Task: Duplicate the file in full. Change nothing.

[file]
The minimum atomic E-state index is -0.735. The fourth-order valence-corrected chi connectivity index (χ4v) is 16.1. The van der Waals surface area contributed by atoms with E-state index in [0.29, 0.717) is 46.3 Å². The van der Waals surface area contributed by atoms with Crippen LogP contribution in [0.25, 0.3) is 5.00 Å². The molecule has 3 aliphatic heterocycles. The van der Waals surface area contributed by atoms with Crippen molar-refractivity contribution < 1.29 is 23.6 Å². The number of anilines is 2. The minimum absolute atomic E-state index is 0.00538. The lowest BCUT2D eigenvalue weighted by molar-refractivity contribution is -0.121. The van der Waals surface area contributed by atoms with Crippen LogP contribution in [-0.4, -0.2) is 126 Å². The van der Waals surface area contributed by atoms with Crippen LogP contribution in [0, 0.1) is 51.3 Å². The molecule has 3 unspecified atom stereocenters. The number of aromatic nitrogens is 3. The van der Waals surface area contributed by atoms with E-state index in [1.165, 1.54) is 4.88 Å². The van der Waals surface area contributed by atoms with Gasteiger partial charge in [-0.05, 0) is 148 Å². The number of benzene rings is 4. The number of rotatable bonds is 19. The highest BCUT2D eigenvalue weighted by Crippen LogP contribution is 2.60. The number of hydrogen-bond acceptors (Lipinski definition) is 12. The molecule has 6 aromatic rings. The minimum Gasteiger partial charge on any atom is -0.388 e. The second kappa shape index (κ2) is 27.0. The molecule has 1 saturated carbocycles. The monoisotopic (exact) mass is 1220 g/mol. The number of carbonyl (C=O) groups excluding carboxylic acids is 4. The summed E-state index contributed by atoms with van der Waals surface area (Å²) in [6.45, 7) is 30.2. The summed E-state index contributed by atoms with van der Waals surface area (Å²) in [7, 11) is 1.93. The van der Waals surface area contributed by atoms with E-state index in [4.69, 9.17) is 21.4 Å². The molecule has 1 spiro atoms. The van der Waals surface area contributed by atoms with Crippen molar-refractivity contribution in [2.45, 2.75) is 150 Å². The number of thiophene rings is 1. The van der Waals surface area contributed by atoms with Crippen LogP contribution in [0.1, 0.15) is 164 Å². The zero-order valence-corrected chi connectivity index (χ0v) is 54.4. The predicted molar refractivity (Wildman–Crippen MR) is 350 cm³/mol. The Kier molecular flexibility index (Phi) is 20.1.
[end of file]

The minimum atomic E-state index is -0.735. The fourth-order valence-corrected chi connectivity index (χ4v) is 16.1. The van der Waals surface area contributed by atoms with E-state index in [0.29, 0.717) is 46.3 Å². The van der Waals surface area contributed by atoms with Crippen LogP contribution in [0.25, 0.3) is 5.00 Å². The molecule has 3 aliphatic heterocycles. The van der Waals surface area contributed by atoms with Crippen molar-refractivity contribution < 1.29 is 23.6 Å². The number of anilines is 2. The minimum absolute atomic E-state index is 0.00538. The lowest BCUT2D eigenvalue weighted by molar-refractivity contribution is -0.121. The van der Waals surface area contributed by atoms with Crippen LogP contribution in [-0.4, -0.2) is 126 Å². The van der Waals surface area contributed by atoms with Crippen LogP contribution in [0, 0.1) is 51.3 Å². The molecule has 3 unspecified atom stereocenters. The number of aromatic nitrogens is 3. The van der Waals surface area contributed by atoms with E-state index in [1.165, 1.54) is 4.88 Å². The van der Waals surface area contributed by atoms with Gasteiger partial charge in [-0.05, 0) is 148 Å². The number of benzene rings is 4. The number of rotatable bonds is 19. The highest BCUT2D eigenvalue weighted by Crippen LogP contribution is 2.60. The number of hydrogen-bond acceptors (Lipinski definition) is 12. The molecule has 6 aromatic rings. The minimum Gasteiger partial charge on any atom is -0.388 e. The second kappa shape index (κ2) is 27.0. The molecule has 1 saturated carbocycles. The monoisotopic (exact) mass is 1220 g/mol. The number of carbonyl (C=O) groups excluding carboxylic acids is 4. The summed E-state index contributed by atoms with van der Waals surface area (Å²) in [6.45, 7) is 30.2. The summed E-state index contributed by atoms with van der Waals surface area (Å²) in [7, 11) is 1.93. The van der Waals surface area contributed by atoms with E-state index in [4.69, 9.17) is 21.4 Å². The molecule has 1 spiro atoms. The van der Waals surface area contributed by atoms with Crippen molar-refractivity contribution in [2.45, 2.75) is 150 Å². The number of thiophene rings is 1. The van der Waals surface area contributed by atoms with Crippen LogP contribution in [0.1, 0.15) is 164 Å². The zero-order valence-corrected chi connectivity index (χ0v) is 54.4. The predicted molar refractivity (Wildman–Crippen MR) is 350 cm³/mol. The Kier molecular flexibility index (Phi) is 20.1.